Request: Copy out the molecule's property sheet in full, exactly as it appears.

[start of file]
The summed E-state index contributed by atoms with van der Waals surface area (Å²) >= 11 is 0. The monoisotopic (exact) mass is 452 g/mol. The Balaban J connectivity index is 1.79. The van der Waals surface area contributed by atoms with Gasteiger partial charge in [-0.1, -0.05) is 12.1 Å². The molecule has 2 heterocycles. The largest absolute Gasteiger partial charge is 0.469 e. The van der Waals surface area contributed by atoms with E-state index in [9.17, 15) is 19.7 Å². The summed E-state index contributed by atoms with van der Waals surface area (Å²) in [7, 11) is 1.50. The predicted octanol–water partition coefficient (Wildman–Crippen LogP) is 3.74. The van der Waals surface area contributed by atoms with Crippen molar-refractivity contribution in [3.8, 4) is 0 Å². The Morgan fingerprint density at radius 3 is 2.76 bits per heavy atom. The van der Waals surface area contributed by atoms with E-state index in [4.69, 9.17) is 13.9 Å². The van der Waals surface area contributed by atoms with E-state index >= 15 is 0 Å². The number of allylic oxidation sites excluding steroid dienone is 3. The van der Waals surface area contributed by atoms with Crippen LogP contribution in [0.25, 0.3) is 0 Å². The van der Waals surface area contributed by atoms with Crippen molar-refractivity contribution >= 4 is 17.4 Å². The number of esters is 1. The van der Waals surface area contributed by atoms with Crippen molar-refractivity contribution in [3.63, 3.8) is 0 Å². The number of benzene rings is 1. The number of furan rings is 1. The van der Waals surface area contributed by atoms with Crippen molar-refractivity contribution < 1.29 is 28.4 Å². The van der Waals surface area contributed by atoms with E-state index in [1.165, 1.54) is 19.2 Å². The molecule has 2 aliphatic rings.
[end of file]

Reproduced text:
The summed E-state index contributed by atoms with van der Waals surface area (Å²) >= 11 is 0. The monoisotopic (exact) mass is 452 g/mol. The Balaban J connectivity index is 1.79. The van der Waals surface area contributed by atoms with Gasteiger partial charge in [-0.1, -0.05) is 12.1 Å². The molecule has 2 heterocycles. The largest absolute Gasteiger partial charge is 0.469 e. The van der Waals surface area contributed by atoms with E-state index in [9.17, 15) is 19.7 Å². The summed E-state index contributed by atoms with van der Waals surface area (Å²) in [7, 11) is 1.50. The predicted octanol–water partition coefficient (Wildman–Crippen LogP) is 3.74. The van der Waals surface area contributed by atoms with Crippen molar-refractivity contribution in [3.8, 4) is 0 Å². The Morgan fingerprint density at radius 3 is 2.76 bits per heavy atom. The van der Waals surface area contributed by atoms with E-state index in [4.69, 9.17) is 13.9 Å². The van der Waals surface area contributed by atoms with E-state index >= 15 is 0 Å². The number of allylic oxidation sites excluding steroid dienone is 3. The van der Waals surface area contributed by atoms with Crippen LogP contribution in [0.25, 0.3) is 0 Å². The van der Waals surface area contributed by atoms with Crippen molar-refractivity contribution >= 4 is 17.4 Å². The number of esters is 1. The van der Waals surface area contributed by atoms with Crippen molar-refractivity contribution in [3.63, 3.8) is 0 Å². The number of benzene rings is 1. The number of furan rings is 1. The van der Waals surface area contributed by atoms with Crippen molar-refractivity contribution < 1.29 is 28.4 Å². The van der Waals surface area contributed by atoms with E-state index in [1.165, 1.54) is 19.2 Å². The molecule has 2 aliphatic rings.